The European Central Bank (ECB) published a report that assesses the progress of seven European Union countries toward euro adoption. The report examines whether the national legislation is compatible with the European Union legal framework and whether the statutory requirements are fulfilled for the respective national central banks to become an integral part of the Eurosystem.
The seven member states being assessed are Bulgaria, the Czech Republic, Croatia, Hungary, Poland, Romania, and Sweden. The assessment concludes that all the seven member states under review have made limited progress toward meeting the convergence criteria and apart from Croatia, none of the other countries under review complies with the economic convergence criteria. The report examined national legislation of each member state with a derogation (also referred to as "legal convergence") with an aim to facilitate the Council’s decisions on which member states fulfil their obligations regarding the achievement of economic and monetary union (Article 140(1) of the Treaty). The findings show that all countries, except Croatia, need to adjust their legal framework to comply with the requirements under the European Union law and address issues related to central bank independence, the prohibition on monetary financing, and legal integration into the Eurosystem. The report sets out following key conclusions with respect to individual member states:
- Bulgaria—The Law on Bulgarian National Bank does not comply with all the requirements for central bank independence, the monetary financing prohibition, and legal integration into the Eurosystem.
- Czech Republic—The Law on Czech National Bank, the Law on competences, and the Laws on management of crisis situations and on economic measures for crisis situations do not comply with all the requirements for central bank independence, the monetary financing prohibition and legal integration into the Eurosystem.
- Croatia—The Law on Croatian National Bank has been amended to reflect and implement recommendations made in the ECB Convergence Report dated June 2020. Consequently, the national legislation is consistent with the Treaty and the Statute.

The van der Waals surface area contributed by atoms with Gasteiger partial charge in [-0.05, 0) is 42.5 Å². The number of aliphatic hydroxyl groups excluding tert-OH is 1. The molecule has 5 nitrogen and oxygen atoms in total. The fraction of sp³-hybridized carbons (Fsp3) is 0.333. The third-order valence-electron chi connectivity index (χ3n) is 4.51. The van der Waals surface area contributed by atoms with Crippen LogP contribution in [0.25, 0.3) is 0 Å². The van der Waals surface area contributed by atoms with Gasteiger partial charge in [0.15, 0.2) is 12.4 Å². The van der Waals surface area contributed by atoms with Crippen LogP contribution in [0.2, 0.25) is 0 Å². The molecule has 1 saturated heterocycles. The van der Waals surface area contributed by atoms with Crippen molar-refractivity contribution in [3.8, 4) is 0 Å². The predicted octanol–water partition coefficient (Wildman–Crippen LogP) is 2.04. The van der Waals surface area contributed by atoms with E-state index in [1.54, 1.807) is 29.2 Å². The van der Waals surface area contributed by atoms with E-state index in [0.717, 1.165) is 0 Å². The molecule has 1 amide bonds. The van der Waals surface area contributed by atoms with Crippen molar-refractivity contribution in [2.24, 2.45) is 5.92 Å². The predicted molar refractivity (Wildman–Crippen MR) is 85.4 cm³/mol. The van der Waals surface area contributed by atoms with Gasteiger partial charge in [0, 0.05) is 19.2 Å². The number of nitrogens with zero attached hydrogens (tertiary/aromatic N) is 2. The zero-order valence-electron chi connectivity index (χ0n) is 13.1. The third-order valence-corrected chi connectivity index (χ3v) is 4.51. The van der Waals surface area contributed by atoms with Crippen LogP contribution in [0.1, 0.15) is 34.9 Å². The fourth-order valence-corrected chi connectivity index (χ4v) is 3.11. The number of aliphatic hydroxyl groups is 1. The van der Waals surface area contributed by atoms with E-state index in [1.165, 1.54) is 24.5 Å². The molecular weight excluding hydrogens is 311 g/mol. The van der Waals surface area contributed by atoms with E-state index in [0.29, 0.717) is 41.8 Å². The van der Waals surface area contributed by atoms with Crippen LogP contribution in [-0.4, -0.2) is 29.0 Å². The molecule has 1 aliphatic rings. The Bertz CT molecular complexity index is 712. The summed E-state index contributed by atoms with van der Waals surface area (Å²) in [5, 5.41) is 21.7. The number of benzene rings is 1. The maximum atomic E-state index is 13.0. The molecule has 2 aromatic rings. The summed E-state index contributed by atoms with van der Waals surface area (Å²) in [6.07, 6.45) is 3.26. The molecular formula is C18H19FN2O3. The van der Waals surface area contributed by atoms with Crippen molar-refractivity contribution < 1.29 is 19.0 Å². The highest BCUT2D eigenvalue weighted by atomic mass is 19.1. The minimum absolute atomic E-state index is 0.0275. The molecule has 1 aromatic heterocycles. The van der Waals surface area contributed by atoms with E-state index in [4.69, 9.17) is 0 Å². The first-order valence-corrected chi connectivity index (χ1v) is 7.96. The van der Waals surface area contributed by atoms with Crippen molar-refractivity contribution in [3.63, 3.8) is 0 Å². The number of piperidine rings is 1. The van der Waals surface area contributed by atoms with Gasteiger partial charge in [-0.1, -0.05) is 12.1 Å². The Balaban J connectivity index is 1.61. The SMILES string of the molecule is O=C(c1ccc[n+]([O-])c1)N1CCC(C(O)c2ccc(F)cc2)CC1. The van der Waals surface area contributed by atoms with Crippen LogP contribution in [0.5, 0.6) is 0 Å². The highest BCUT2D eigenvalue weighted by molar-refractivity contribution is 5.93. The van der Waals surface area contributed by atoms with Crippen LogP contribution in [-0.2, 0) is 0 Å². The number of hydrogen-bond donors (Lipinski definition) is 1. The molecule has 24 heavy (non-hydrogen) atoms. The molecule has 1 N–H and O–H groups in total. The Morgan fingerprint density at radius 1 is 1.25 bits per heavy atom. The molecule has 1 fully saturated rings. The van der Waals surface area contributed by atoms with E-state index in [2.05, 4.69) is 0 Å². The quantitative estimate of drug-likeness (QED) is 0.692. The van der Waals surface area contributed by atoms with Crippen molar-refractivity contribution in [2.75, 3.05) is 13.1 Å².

- Hungary—The Fundamental Law of Hungary, the Law on the Magyar Nemzeti Bank (MNB), and the Law XXVII of 2008 do not comply with all the requirements for central bank independence, the prohibition on monetary financing, and legal integration into the Eurosystem. Also, other Hungarian legal acts do not comply with the requirements for the single spelling of the euro.
- Poland—The Polish Constitution, the Law on National Bank of Poland (NBP), and the Law on the State Tribunal do not comply with all the requirements of central bank independence, confidentiality, the monetary financing prohibition, and legal integration into the Eurosystem.
- Romania—The Law on National Bank of Romania does not comply with all the requirements for central bank independence, the monetary financing prohibition, and legal integration into the Eurosystem.
- Sweden—The Law on Central Bank of Sweden, the Swedish Instrument of Government, and the Law on exchange rate policy do not comply with all the requirements for central bank independence, the monetary financing prohibition, and legal integration into the Eurosystem.
Keywords: Europe, EU, Banking, Bulgaria, Czech Republic, Croatia, Hungary, Poland, Romania, Sweden, Central Bank Independence, Euro Adoption, Single Rulebook, Banking Union, Reporting, Basel, ECB
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